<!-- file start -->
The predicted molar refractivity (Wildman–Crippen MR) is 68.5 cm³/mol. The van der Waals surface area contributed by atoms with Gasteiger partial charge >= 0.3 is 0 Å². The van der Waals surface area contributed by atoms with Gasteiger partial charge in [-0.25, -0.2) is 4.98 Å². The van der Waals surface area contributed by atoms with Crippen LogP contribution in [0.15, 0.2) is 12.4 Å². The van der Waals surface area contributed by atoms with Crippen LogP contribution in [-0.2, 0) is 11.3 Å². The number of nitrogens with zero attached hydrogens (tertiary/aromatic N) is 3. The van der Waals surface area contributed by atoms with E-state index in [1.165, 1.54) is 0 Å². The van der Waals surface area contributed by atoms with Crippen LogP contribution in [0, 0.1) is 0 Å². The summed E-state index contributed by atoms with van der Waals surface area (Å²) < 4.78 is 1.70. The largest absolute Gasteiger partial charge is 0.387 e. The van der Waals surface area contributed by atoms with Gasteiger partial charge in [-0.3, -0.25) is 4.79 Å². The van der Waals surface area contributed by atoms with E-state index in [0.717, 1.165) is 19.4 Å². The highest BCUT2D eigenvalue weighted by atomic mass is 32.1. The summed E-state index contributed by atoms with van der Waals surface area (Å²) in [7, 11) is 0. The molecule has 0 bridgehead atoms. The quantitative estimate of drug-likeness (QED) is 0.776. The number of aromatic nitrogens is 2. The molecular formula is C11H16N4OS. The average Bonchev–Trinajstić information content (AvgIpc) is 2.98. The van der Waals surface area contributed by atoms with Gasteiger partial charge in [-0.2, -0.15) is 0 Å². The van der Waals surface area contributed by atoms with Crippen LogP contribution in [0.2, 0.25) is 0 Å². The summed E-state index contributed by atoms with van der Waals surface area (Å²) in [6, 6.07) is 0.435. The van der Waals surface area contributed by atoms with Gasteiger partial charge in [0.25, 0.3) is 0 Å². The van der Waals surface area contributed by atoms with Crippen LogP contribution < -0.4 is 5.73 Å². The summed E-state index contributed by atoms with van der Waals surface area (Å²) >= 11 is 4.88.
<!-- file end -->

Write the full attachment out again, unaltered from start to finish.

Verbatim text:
The predicted molar refractivity (Wildman–Crippen MR) is 68.5 cm³/mol. The van der Waals surface area contributed by atoms with Gasteiger partial charge >= 0.3 is 0 Å². The van der Waals surface area contributed by atoms with Gasteiger partial charge in [-0.25, -0.2) is 4.98 Å². The van der Waals surface area contributed by atoms with Crippen LogP contribution in [0.15, 0.2) is 12.4 Å². The van der Waals surface area contributed by atoms with Crippen LogP contribution in [-0.2, 0) is 11.3 Å². The number of nitrogens with zero attached hydrogens (tertiary/aromatic N) is 3. The van der Waals surface area contributed by atoms with E-state index in [1.165, 1.54) is 0 Å². The van der Waals surface area contributed by atoms with Crippen LogP contribution in [0, 0.1) is 0 Å². The summed E-state index contributed by atoms with van der Waals surface area (Å²) < 4.78 is 1.70. The largest absolute Gasteiger partial charge is 0.387 e. The van der Waals surface area contributed by atoms with Gasteiger partial charge in [-0.3, -0.25) is 4.79 Å². The van der Waals surface area contributed by atoms with E-state index in [0.717, 1.165) is 19.4 Å². The highest BCUT2D eigenvalue weighted by atomic mass is 32.1. The summed E-state index contributed by atoms with van der Waals surface area (Å²) in [7, 11) is 0. The molecule has 0 bridgehead atoms. The quantitative estimate of drug-likeness (QED) is 0.776. The number of aromatic nitrogens is 2. The molecular formula is C11H16N4OS. The average Bonchev–Trinajstić information content (AvgIpc) is 2.98. The van der Waals surface area contributed by atoms with Gasteiger partial charge in [-0.2, -0.15) is 0 Å². The van der Waals surface area contributed by atoms with Crippen LogP contribution in [0.2, 0.25) is 0 Å². The summed E-state index contributed by atoms with van der Waals surface area (Å²) in [6, 6.07) is 0.435. The van der Waals surface area contributed by atoms with Gasteiger partial charge in [0.25, 0.3) is 0 Å². The van der Waals surface area contributed by atoms with Crippen LogP contribution < -0.4 is 5.73 Å². The summed E-state index contributed by atoms with van der Waals surface area (Å²) >= 11 is 4.88.